05 Apr 2022

Guest blog: The Challenges Impeding Widespread Adoption of Electric Vehicles

Kassie Paschke from Char.gy explores what we need to deliver better charging infrastructure as part of the EV transition

In November 2008, the UK became the world’s first major economy to institute a legally binding commitment to mitigate climate change. The Climate Change Act was passed with near-unanimous approval from all political parties and immediately thereafter, the advent of the Office for Zero Emission Vehicles followed as a means of addressing the transport sector’s environmental impact. Driving the widespread uptake of electric vehicles was OZEV’s primary mandate as EV’s fuelled by renewable energy sources provided dramatically reduced carbon emissions over a life-cycle vs. combustible engine vehicles dependent on fossil fuels. However, over this course, a major obstacle was discovered: a third or more of UK households do not have access to the off-street parking required to charge electric vehicles – a figure that amounts to 40% in city and urban areas, and 78% in London. Char.gy arose as a means to solving this problem.

Founded in June 2016 as the direct result of an innovation drive by Unboxed, a London-based digital agency established in 2004, to develop an in-house product that could offer both high social value and be taken to market. Char.gy utilizes Unboxed’s best-practices of user-centred software development in order to deliver a reliable and easy-to-use platform alongside coordinated partnerships with hardware and field service suppliers. The intersection of software and hardware innovation supported by strong and long-standing relationships with all stakeholders allows Char.gy to provide a whole-system solution for a fraction of the cost in relation to competitors. Charging units are installed into lamp posts and use existing electrical current supplies which means minimal disruption for residents, councils and businesses. It’s a win-win all round.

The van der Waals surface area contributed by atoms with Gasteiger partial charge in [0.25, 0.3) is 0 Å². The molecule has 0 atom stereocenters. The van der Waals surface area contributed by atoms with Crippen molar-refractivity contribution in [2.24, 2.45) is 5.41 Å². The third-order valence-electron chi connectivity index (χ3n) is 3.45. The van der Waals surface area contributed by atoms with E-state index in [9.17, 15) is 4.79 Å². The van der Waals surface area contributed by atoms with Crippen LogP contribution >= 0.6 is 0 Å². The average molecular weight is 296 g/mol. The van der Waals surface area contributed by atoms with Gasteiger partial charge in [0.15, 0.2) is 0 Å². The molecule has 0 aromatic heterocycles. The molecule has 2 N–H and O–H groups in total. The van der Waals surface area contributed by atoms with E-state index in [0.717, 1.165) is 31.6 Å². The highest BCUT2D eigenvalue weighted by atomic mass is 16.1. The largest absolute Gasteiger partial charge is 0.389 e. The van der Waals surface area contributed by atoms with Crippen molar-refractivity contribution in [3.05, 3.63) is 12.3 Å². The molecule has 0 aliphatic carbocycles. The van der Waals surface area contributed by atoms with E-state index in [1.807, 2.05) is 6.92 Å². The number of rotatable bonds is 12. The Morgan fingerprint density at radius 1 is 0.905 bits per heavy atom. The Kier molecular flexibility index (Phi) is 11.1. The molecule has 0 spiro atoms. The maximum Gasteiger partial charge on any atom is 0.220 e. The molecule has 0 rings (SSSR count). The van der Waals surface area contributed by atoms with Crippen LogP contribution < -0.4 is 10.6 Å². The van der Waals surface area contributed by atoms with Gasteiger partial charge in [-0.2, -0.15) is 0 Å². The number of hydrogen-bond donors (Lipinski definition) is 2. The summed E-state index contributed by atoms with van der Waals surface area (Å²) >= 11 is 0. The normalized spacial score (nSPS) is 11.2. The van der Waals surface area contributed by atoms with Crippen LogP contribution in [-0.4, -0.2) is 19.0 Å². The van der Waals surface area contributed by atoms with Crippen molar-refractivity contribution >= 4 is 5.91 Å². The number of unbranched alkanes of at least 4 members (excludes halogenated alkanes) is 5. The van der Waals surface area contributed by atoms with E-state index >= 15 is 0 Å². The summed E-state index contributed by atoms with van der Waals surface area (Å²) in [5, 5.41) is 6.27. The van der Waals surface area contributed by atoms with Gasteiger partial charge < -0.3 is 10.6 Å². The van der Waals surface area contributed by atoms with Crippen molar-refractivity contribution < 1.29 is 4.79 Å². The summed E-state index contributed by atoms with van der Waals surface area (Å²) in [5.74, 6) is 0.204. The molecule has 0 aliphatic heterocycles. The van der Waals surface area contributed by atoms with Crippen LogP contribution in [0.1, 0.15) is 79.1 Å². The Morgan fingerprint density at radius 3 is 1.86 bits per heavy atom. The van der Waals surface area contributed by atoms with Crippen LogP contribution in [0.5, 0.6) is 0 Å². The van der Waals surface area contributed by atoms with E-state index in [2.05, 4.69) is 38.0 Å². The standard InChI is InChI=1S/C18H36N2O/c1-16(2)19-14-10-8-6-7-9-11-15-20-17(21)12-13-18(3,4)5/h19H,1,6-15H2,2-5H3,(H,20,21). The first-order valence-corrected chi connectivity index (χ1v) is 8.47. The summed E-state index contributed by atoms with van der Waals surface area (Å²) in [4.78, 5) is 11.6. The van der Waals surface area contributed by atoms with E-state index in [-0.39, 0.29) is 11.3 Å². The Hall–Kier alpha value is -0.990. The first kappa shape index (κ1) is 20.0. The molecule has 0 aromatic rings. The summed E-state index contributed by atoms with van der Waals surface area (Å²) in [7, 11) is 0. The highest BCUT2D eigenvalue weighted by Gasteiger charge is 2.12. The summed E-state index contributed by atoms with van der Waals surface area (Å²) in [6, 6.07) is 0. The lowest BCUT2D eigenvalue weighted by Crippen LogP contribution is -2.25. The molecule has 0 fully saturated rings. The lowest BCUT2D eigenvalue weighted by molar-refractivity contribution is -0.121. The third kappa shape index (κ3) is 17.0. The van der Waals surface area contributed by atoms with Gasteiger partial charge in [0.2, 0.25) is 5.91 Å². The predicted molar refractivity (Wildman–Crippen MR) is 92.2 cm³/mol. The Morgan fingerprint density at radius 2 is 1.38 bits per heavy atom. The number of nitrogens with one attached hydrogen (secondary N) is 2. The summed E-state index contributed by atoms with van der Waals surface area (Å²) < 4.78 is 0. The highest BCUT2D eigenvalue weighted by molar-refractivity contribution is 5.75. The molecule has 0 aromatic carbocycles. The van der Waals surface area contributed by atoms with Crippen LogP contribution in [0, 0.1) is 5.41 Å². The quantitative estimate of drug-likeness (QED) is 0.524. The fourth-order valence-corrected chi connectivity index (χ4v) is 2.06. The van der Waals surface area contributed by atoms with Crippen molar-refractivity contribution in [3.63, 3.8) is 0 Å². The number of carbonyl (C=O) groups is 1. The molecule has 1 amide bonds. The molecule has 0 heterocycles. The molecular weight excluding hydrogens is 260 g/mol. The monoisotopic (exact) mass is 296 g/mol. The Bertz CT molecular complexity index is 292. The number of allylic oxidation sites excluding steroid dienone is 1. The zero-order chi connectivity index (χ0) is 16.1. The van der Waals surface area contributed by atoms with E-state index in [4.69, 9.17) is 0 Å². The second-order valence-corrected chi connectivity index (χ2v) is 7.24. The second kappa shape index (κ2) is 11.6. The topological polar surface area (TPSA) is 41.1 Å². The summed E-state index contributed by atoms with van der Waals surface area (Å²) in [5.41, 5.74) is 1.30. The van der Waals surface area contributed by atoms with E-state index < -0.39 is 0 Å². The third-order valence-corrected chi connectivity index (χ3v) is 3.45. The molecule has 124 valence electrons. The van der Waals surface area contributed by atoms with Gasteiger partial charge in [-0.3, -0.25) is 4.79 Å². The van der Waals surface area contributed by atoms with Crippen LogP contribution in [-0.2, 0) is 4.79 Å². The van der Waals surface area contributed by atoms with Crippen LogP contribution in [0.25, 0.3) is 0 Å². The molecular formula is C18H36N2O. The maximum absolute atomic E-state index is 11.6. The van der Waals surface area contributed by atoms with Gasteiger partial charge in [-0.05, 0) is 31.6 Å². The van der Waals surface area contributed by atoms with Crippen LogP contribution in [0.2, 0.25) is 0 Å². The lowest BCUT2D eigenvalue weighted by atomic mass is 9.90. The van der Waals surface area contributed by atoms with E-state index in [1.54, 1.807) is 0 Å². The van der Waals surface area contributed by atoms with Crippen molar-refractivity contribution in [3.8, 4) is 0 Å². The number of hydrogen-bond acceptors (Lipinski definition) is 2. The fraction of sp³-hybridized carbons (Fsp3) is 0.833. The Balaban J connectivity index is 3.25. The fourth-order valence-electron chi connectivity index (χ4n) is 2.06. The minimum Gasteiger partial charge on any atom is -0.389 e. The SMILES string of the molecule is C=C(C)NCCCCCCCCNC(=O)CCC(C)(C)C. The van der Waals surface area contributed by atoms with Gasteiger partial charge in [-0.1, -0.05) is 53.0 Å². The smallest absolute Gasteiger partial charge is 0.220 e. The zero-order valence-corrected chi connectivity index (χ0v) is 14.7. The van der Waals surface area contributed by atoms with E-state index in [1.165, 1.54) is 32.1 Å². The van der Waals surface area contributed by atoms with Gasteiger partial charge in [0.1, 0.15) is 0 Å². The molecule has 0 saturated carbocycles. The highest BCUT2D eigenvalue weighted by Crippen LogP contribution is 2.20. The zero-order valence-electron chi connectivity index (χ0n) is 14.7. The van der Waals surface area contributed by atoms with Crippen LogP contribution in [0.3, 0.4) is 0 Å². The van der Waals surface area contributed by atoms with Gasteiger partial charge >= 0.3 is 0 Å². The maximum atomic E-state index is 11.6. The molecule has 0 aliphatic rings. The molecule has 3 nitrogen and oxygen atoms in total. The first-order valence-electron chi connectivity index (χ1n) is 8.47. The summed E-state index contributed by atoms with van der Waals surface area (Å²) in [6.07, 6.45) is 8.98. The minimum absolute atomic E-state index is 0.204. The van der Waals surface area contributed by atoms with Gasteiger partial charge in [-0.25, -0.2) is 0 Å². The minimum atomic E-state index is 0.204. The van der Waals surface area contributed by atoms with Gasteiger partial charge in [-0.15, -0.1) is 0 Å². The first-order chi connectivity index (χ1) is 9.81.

Despite clear benefits, momentum has been a challenge to maintain. “Public perception has been our biggest hurdle” Char.gy CEO, Richard Stobart explains: “there are so many misconceptions around EVs causing a fundamental nervousness that really doesn’t need to be there.” Public apprehension usually entails an assumption that EV’s aren’t as nice to drive, nostalgia surrounding petrol stations as well as range anxiety. All preconceived ideas easily combated by the actual experience of driving an electric vehicle. “Thankfully, there are a lot of people working very hard to help with this: there’s the Milton Keynes Experience Centre where you can take an EV out for a test drive; Robert Llewelyn who presents a show on YouTube called Fully Charged and has over 800 000 subscribers. Also, shows like Top Gear are starting to feature electric cars so public perception is starting to move in a healthier direction.”  

As awareness surrounding the value of transitioning to electric vehicles has spread, Char.gy has been able to grow from strength to strength. By April 2021, just under nine hundred Char.gy devices had been deployed on the streets of the UK alongside small-scale proof of concepts being trialled in Chile, Ireland and Spain. Char.gy continues to prioritize both research and development, applying agile and Lean Startup methodologies, as well as the fostering of strong resident, supplier and public sector relationships. Parallel to business growth has been the increase in optimism surrounding the UK’s ability to meet the responsibilities set out by the Climate Change Act. Even if it means one parking bay at a time, we must do everything that we can



Kassie Paschke, Char.gy


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